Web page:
The iconic image of the Earth rising, the first of its kind taken by an astronaut from lunar orbit, greeted the Apollo 8 astronauts as they rounded the far side of the Moon during their insertion burn. The photo is displayed here in its original orientation, though it is more commonly viewed with the lunar surface at the bottom of the photo.
This color image of the Earth was taken by the Galileo spacecraft on December 11, 1990, as it departed on its three year flight to Jupiter. Antarctica is visible at the bottom of the image, and dawn is rising over the Pacific Ocean
This picture of the Earth and Moon in a single frame, the first of its kind ever taken by a spacecraft, was recorded Sept. 18, 1977, by NASAs Voyager 1 at a distance of 7.25 million miles from Earth. Because Earth is many times brighter than the Moon, the Moon was artificially brightened by a factor of three relative to the Earth by computer enhancement so that both bodies would show clearly in the prints.
The European Space Agency’s comet chasing mission Rosetta took these infrared and visible images during its Earth fly-by in early March 2005 while on its way to Comet 67P/Churyumov-Gerasimenko. The images gave the Rosetta team a chance to calibrate its instruments on a real space object to make sure everything was in working order.
Astronaut Harrison Schmitt, Apollo 17 lunar module pilot, is photographed here next to the U.S. flag during NASA’s final lunar landing mission in the Apollo series. The photo was taken at the Taurus-Littrow landing site while Schmitt was conducting extravehicular activity (EVA).
MESSENGER’s Earth flyby on Aug. 2, 2005, not only adjusted the spacecraft’s path to Mercury but allowed the spacecraft team to test several of the onboard instruments by taking some shots of its home planet. The camera, designed to characterize minerals that may have formed in Mercury’s crust, took this three band composite image on the left using multiple wavelength imaging, giving the continental areas their red color – a result of the high reflectance of vegetation in the near-infrared part of the spectrum.
After traveling more than 727,000 miles in three days, the Mars Reconnaissance Orbiter’s cameras were pointed toward Earth on Aug. 15, 2005. The Orbiter’s main objective, to obtain daily global images of Martian meteorology, was postponed to help the Mars Color Imager science team obtain a measurement of the instrument’s sensitivity and to check that no contamination occurred to the camera during launch.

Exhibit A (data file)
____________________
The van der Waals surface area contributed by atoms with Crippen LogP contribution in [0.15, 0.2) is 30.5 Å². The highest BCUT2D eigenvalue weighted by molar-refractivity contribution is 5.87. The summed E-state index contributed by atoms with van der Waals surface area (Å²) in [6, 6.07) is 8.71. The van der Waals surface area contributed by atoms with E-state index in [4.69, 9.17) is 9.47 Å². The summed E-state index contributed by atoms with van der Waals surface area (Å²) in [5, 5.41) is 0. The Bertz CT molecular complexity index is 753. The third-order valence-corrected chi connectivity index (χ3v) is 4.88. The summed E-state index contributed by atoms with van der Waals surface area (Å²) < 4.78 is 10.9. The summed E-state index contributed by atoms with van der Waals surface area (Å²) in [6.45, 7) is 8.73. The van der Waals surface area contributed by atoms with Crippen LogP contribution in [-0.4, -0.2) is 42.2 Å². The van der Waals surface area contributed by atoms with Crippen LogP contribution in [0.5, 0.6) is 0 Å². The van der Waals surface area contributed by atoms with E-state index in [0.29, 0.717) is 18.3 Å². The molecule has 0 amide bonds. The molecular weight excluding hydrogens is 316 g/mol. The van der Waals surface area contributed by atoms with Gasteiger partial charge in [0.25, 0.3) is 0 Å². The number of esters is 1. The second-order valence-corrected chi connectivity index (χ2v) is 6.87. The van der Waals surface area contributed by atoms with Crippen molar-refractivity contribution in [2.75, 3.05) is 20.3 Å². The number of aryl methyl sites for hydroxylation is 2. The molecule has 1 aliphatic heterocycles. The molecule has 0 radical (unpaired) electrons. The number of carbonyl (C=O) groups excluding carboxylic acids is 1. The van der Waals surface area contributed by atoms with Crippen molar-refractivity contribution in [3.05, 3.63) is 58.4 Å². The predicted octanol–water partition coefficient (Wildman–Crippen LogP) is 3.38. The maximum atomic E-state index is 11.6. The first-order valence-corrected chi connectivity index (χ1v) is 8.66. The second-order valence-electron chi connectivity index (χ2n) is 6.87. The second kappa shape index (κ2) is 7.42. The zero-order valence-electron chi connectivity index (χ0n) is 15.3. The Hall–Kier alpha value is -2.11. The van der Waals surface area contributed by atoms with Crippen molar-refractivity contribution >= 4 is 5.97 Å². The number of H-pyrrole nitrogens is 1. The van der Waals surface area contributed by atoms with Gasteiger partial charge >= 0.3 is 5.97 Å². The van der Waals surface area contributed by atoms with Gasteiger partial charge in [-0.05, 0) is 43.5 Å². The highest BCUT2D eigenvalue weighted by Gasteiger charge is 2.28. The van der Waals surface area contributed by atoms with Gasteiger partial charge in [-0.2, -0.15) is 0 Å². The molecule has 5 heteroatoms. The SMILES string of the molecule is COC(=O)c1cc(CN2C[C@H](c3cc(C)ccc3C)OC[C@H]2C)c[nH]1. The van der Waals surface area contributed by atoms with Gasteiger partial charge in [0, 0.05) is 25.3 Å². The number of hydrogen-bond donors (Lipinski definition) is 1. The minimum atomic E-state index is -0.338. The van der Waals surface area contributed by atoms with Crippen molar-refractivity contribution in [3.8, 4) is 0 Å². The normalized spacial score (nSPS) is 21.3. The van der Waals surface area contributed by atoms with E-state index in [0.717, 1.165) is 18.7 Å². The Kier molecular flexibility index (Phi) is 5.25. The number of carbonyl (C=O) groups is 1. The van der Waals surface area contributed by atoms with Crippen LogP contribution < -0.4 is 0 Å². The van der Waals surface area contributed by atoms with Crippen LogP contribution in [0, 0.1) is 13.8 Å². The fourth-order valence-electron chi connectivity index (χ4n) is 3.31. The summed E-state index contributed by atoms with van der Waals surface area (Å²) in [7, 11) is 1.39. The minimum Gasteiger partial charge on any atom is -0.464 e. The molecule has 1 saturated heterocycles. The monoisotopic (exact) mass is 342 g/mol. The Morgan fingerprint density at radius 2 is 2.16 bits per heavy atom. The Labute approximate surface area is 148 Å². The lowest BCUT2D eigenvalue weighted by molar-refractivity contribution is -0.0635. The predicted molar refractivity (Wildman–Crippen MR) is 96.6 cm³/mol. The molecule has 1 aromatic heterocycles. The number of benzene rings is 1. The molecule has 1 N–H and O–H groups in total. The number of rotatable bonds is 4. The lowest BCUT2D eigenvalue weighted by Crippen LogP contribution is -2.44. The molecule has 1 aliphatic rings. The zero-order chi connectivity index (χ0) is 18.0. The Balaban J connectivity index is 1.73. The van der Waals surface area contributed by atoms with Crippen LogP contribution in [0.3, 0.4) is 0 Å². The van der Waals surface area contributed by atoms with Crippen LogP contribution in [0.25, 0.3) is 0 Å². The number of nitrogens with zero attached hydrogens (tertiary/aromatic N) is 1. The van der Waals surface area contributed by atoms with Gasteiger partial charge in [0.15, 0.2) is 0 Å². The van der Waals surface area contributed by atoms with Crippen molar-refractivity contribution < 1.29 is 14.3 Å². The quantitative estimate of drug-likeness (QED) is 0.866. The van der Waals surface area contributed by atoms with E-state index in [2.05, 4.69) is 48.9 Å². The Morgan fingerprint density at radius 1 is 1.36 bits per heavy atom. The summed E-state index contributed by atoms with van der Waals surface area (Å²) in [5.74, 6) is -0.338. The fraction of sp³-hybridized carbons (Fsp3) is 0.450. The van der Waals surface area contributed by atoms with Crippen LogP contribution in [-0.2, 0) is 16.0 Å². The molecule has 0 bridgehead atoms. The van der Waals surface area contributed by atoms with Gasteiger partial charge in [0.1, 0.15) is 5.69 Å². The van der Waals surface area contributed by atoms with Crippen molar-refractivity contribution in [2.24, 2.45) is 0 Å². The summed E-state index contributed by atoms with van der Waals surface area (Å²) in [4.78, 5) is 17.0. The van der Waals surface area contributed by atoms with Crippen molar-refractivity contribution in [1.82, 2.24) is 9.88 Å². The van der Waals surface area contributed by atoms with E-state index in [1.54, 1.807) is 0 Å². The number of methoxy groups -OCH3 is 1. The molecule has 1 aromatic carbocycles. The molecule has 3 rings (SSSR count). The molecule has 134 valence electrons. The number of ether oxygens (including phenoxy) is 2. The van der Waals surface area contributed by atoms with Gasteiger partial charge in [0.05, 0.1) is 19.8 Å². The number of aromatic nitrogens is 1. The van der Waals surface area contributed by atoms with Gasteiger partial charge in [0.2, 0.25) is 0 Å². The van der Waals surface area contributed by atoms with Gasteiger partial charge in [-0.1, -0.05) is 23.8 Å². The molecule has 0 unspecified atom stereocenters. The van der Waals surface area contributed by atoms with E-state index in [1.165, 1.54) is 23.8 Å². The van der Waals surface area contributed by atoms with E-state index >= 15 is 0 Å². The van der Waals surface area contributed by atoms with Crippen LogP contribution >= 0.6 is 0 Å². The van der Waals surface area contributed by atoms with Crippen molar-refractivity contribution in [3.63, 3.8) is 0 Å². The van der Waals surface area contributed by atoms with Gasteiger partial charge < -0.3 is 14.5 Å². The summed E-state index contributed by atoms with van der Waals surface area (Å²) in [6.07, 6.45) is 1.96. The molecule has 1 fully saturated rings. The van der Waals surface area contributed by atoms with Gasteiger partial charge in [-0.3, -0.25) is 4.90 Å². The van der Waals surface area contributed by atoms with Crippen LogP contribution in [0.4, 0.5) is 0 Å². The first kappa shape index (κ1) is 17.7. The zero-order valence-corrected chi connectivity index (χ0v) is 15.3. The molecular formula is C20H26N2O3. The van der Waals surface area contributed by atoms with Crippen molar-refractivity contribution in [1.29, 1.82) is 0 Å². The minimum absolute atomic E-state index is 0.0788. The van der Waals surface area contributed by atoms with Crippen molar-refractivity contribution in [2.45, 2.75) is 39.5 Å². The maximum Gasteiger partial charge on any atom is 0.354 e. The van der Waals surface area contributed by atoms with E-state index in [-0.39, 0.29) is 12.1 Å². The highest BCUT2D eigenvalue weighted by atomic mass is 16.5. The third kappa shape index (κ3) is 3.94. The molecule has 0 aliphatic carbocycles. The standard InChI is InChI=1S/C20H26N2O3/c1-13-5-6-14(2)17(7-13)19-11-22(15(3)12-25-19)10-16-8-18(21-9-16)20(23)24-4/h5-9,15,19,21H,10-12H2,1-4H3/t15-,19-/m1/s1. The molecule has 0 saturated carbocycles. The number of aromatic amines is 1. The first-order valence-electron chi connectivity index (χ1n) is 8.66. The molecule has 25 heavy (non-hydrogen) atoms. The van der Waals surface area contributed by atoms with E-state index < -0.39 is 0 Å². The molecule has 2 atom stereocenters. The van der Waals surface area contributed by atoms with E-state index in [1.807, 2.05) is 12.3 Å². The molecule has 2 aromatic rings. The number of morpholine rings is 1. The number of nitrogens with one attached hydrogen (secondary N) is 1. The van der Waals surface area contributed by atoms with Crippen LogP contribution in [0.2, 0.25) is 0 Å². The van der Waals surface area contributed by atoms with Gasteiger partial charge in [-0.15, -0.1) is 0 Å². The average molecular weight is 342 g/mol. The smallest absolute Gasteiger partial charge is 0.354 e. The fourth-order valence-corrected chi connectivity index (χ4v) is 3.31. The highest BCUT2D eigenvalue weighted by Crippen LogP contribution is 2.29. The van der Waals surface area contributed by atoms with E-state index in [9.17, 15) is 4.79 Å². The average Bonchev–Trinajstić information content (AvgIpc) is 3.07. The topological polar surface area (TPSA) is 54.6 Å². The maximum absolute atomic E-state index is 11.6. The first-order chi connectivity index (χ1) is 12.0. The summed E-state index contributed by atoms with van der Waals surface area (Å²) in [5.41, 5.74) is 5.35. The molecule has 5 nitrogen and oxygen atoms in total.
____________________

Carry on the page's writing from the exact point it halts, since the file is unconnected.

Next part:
This image was taken by the Cassini spacecraft’s wide-angle camera on Sept. 15, 2006, at a distance of 1.3 million miles from Saturn and about 930 million miles from Earth. The moon Enceladus is also captured on the left, swathed in blue and trailing its plume of water ice particles through Saturn’s E ring.
This is the first image ever taken of Earth from the surface of a planet beyond the Moon. It was taken by the Mars Exploration Rover Spirit one hour before sunrise on the 63rd Martian day, or sol, of its mission. Because Earth was too faint to be detected in images taken with the panoramic camera’s color filters, the inset image shows a combination of four panoramic images zoomed in on Earth.
Part of the first ever “family portrait” of the solar system taken by Voyager 1 in 1990, this image of Earth was captured from a distance of more than 4 billion miles. Pictured here as a dot only 0.12 pixels in size, the Earth is, as described by Voyager contributor Carl Sagan, “…a lonely speck in the great enveloping cosmic dark. To me, it underscores our responsibility to deal more kindly and compassionately with one another and to preserve and cherish this pale blue dot, the only home we’ve ever known.”